VOTERS in Alex Salmond’s own constituency of Aberdeenshire resoundingly rejected independence.
With a turnout of 87.2%, there were 108,606 votes cast for No (60.3%) compared with 71,337 for Yes (39.6%).
Politicians from the three main pro-union parties said they were delighted with the result in the north east.
Sir Malcolm Bruce, Liberal Democrat MP for Gordon, said: “It’s a terrific result and I think it’s a complete rejection of Alex Salmond and the SNP’s Yes message, which in my view is totally irresponsible and I think people have rejected it for that reason.
“I think it’s an assertion that we are better together, that people do recognise that we have a Parliament which gives us self-government over much of what we can do and we can do more, but at the same time being part of the UK is a huge advantage.”
Mr Salmond had been expected to make an appearance at the count at the Aberdeen Exhibition and Conference Centre but did not arrive.
Sir Malcolm said: “This is the SNP’s backyard, it’s Alex Salmond’s backyard. He didn’t have the guts to come to his own count in his own area because he knew he had been comprehensively rejected.”
Alex Johnstone, Conservative MSP for North East Scotland, said: “I’m delighted at the figures.
“The key thing is that we here in Aberdeenshire, along with so many other areas up and down Scotland, have given a resounding vote of confidence in the union and we can go forward now and continue to enjoy the benefits of this economic recovery that the United Kingdom is now leading the world in.
“We will deliver on the promise of more powers. However, you must realise that one of the key things that needs to be delivered to the Scottish Parliament is responsibility for its own decisions.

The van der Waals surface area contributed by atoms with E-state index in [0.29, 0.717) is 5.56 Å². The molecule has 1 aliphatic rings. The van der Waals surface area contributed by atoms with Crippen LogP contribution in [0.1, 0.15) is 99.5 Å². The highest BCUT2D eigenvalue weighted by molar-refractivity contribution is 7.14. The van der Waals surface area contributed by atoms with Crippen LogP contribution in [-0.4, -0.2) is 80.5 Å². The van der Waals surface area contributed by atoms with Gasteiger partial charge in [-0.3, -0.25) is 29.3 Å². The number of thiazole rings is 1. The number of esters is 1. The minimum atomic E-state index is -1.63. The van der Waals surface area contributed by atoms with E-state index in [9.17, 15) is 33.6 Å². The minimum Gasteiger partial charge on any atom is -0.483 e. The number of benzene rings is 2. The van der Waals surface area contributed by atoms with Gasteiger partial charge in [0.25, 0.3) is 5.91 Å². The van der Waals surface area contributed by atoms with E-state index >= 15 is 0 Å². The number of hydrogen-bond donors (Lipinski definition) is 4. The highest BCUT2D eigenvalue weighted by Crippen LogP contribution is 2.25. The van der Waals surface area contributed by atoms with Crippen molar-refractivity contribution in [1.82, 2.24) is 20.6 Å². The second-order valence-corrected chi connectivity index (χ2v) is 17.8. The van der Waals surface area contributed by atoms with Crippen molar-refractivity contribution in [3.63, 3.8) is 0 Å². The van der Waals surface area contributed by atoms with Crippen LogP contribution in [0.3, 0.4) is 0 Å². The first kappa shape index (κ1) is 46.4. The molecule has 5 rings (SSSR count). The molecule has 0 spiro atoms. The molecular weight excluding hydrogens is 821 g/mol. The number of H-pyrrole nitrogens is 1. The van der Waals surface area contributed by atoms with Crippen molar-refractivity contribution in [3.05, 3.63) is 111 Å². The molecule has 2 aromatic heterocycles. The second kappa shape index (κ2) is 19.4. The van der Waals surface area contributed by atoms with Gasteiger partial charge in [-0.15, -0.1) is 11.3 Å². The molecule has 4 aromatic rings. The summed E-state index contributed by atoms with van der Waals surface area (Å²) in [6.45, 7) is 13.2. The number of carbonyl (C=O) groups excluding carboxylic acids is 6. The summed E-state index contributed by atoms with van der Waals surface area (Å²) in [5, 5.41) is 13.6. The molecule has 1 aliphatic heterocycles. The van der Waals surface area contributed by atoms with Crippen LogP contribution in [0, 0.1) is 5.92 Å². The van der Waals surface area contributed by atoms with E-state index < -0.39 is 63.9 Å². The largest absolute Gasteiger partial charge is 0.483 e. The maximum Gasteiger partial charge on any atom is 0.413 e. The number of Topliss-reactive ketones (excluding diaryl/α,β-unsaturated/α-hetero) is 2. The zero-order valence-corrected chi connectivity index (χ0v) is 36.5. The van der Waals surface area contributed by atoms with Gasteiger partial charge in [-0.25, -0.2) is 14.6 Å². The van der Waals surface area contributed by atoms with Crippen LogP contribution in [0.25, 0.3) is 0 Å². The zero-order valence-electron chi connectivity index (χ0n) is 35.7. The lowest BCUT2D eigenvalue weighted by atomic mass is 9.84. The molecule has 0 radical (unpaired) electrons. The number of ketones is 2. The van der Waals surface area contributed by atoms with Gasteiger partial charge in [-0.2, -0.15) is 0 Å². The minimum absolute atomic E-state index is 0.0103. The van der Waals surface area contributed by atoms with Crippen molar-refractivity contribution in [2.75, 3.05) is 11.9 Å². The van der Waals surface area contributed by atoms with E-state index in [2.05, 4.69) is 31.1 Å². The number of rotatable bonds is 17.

“This will not be an easy path towards more powers without responsibility. This will be about the maturing of the Scottish Parliament into a body which really does take responsibility for its own actions. It hasn’t been that in the first 15 years, it must be that in future.”
Lewis Macdonald, Labour MSP for North East Scotland, said: “It’s a fantastic result and a fantastic credit to the Better Together team and the parties that have worked together to get that result and a reflection of how north east folk are clear that Aberdeen and Aberdeenshire are better off in a Scotland that’s in the union than a Scotland that heads off on its own.
“I think that takes for good the question of Scottish independence off the political agenda. That means that all parties are going to have to come together around a programme of self-government within the union and the kind of changes that we want to make Scotland the kind of country we want to see.”
Stewart Stevenson, SNP MSP for Banff and Buchan, said the result was “not unexpected”.
He said: “It’s clear that across Scotland there’s a very tight correlation between the votes for No and the economic income and in areas that are not doing so well, they’ve been voting for Yes.
“We always knew that Aberdeenshire would be a big challenge, but the challenge now is for the No campaign to deliver on the big promises that the three UK party leaders made.
“We shall be watching that with interest, and when I say we, I mean the people of Scotland who have got themselves re-engaged with politics.”
Eilidh Whiteford, SNP MP for Banff & Buchan, said: “Expectations in Aberdeenshire were never going to be that stellar. We always realised that if you win Aberdeenshire, you’re going to win everywhere.”